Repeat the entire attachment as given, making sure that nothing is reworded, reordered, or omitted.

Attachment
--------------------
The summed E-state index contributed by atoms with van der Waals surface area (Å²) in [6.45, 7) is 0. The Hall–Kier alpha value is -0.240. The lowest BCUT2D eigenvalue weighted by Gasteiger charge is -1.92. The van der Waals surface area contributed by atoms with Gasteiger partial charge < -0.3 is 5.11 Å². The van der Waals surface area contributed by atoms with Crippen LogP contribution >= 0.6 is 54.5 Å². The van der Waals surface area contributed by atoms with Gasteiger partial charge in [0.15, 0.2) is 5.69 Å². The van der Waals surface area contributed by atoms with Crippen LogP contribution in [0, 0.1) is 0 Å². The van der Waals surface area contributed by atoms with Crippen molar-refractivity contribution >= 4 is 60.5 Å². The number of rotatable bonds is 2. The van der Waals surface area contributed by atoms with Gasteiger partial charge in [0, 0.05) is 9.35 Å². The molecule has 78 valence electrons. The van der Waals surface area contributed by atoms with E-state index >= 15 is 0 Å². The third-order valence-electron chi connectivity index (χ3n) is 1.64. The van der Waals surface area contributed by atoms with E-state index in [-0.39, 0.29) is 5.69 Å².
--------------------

The summed E-state index contributed by atoms with van der Waals surface area (Å²) in [6.45, 7) is 0. The Hall–Kier alpha value is -0.240. The lowest BCUT2D eigenvalue weighted by Gasteiger charge is -1.92. The van der Waals surface area contributed by atoms with Gasteiger partial charge < -0.3 is 5.11 Å². The van der Waals surface area contributed by atoms with Crippen LogP contribution >= 0.6 is 54.5 Å². The van der Waals surface area contributed by atoms with Gasteiger partial charge in [0.15, 0.2) is 5.69 Å². The van der Waals surface area contributed by atoms with Crippen LogP contribution in [0, 0.1) is 0 Å². The van der Waals surface area contributed by atoms with Crippen molar-refractivity contribution >= 4 is 60.5 Å². The number of rotatable bonds is 2. The van der Waals surface area contributed by atoms with Gasteiger partial charge in [0, 0.05) is 9.35 Å². The molecule has 78 valence electrons. The van der Waals surface area contributed by atoms with E-state index >= 15 is 0 Å². The third-order valence-electron chi connectivity index (χ3n) is 1.64. The van der Waals surface area contributed by atoms with E-state index in [-0.39, 0.29) is 5.69 Å².